John McNaughton

Director, Writer, Producer
A talented independent filmmaker whose bleak, chilling vision of society has garnered him considerable critical praise, John McNaughton has also engendered at least an equal amount of controversy. His first feature ... Read more »
Born: 01/13/1950 in Chicago, Illinois, USA


Director (15)

The Harvest 2015 (Movie)


John from Cincinnati 2007 (Tv Show)


Masters of Horror 2006 (Tv Show)


Without A Trace 2003 (Tv Show)


Condo Painting 2000 (Movie)


Speaking of Sex 2000 (Movie)


Lansky 1999 (Movie)


Wild Things 1998 (Movie)


Homicide: Life on the Street 1993 - 1996 (Tv Show)


Normal Life 1996 (Movie)


Mad Dog and Glory 1993 (Movie)


Sex, Drugs, Rock & Roll 1991 (Movie)


The Borrower 1991 (Movie)


Henry: Portrait of A Serial Killer 1990 (Movie)


Girls in Prison (TV Show)

Actor (2)

American Storytellers 2003 (Movie)

Himself (Actor)

Murder By Numbers 2001 - 2002 (TV Show)

Producer (2)

Speaking of Sex 2000 (Movie)

(Executive Producer)

Henry: Portrait of A Serial Killer 1990 (Movie)

Writer (2)

Condo Painting 2000 (Movie)


Henry: Portrait of A Serial Killer 1990 (Movie)

Camera, Film, & Tape (1)

Condo Painting 2000 (Movie)

(Director of Photography)
Music (1)

Henry: Portrait of A Serial Killer 1990 (Movie)



A talented independent filmmaker whose bleak, chilling vision of society has garnered him considerable critical praise, John McNaughton has also engendered at least an equal amount of controversy. His first feature film, "Henry: Portrait of a Serial Killer," was not distributed for over three years after its completion in 1986--partly as a result of its precarious financial provenance, but also because of its relentless but nonjudgmental examination of the pathology of the real-life Henry Lee Lucas. "Henry" was the first film over which a production company sued the MPPA for the X rating it received. Eventually, McNaughton's powerful and insightful if extremely unnerving film, with its final shooting cost of only $120,000, became a cult hit on the art house circuit and even made the annual "Top 10" lists of TIME, USA TODAY and the CHICAGO TRIBUNE.


University of Illinois

Urbana, Illinois 1967 - 1972
also studied TV production



Helmed "Speaking of Sex"; premiered at Chicago Film Festival


Reteamed with Murray (in a supporting role) for "Wild Things"


Directed first TV-movie, "Girls in Prison"


Helmed the quirky "Mad Dog and Glory" which teamed Bill Murray and Robert De Niro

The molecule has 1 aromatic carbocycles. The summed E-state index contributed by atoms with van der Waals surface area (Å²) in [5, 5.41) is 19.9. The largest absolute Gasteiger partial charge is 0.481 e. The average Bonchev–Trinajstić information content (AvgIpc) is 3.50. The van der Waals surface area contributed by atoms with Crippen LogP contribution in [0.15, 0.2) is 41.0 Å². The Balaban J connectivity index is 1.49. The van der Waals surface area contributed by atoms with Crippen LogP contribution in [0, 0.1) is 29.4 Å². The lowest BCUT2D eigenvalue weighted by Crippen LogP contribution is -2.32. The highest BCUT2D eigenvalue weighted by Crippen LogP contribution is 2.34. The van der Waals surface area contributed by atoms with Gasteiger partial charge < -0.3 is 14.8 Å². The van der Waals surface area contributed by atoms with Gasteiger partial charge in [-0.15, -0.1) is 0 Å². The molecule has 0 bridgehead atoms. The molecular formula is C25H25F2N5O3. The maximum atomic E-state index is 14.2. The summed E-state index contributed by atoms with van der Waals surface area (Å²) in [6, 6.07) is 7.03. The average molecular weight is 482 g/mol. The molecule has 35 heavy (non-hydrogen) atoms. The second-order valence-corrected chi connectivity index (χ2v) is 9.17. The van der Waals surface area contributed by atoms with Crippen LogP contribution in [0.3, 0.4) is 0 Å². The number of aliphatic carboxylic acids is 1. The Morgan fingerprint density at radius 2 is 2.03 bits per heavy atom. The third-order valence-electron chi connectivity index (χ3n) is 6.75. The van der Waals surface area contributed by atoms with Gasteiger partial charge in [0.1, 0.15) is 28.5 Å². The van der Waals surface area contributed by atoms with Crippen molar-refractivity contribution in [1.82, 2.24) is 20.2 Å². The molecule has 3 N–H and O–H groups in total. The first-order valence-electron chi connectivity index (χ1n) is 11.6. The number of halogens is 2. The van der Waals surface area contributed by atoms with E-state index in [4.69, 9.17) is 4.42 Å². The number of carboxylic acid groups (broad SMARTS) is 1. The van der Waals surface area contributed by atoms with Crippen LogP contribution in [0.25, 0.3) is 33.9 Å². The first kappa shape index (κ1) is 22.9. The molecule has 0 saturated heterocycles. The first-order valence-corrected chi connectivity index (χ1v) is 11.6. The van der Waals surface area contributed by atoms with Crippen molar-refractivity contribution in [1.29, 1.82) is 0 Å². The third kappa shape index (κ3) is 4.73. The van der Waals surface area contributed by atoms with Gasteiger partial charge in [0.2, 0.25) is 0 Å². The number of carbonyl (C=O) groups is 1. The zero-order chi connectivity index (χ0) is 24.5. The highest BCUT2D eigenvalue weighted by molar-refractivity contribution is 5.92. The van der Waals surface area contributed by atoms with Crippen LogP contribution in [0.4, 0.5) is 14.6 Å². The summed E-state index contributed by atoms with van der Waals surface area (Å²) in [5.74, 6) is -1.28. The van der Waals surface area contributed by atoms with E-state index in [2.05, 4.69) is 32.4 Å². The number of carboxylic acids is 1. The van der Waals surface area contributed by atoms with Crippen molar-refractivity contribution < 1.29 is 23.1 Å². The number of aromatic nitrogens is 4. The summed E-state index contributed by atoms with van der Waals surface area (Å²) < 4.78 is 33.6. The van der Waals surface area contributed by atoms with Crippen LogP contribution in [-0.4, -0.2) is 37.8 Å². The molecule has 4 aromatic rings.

"The Borrower" finally received (reasonably) widespread US distribution


Shot third feature film, "Sex, Drugs, Rock & Roll" in four days


"Henry" finally received (reasonably) widespread US distribution


"Henry" chosen by filmmaker Errol Morris, guest director of the Telluride Film Festival in Colorado, as one of his two personal picks to be screened there


Filming on "The Borrower" completed in December two weeks after Atlantic Releasing went under


Arranged to make second feature film, "The Borrower", for the financially strapped Atlantic Releasing Co.


Production completed on "Henry", McNaughton's directorial debut (which he also produced and composed the score)


Began co-writing the screenplay for "Henry: Portrait of a Serial Killer" with Richard Fire

McNaughton and Steven A. Jones engaged by MPI Home Video to produce a low-budget horror film about a serial killer

Spent all his money on video equipment; directed a syndicated TV series on famous gangsters, narrated by Broderick Crawford and titled "Dealers in Death"

Distribution on "The Borrower" held up after it was acquired by Cannon Pictures; exhibitor at Chicago's Music Box Theater finally offered to pay to have a print struck for his theater to use; film became modest cult success

Directed four episodes of the latenight TV police drama, "The Street"

Designed an animated logo for MPI Home Video, a company formed by friends from college

Worked for a year in the audio-visual department of Campbell-Mithun, an ad agency in the Chicago area

Directed episodes of the NBC primetime crime drama series, "Homicide: Life on the Street"

Left his job and traveled, working along the way in various capacities as a jewelry maker, sailboat builder, carnival pitchman, among other jobs

Returned to Chicago and began working in video production; also handled occasional projects such as producing laser light shows and remodeling hamburger stands; met and befriended Steven A. Jones, then a producer of commercials

Bonus Trivia


McNaughton's longtime collaborator, producer Steven A. Jones, has noted that "Both of us share a cynicism in the way we look at the world. We don't celebrate the darker side of humanity, but we are interested in it." McNaughton, too, is aware of this interest and that it might not be to everyone's taste. Speaking about "Henry: Portrait of a Serial Killer", he noted, "I figured they'd either flock to our door or put us in jail." (Quoted in the LOS ANGELES TIMES, September 1, 1991)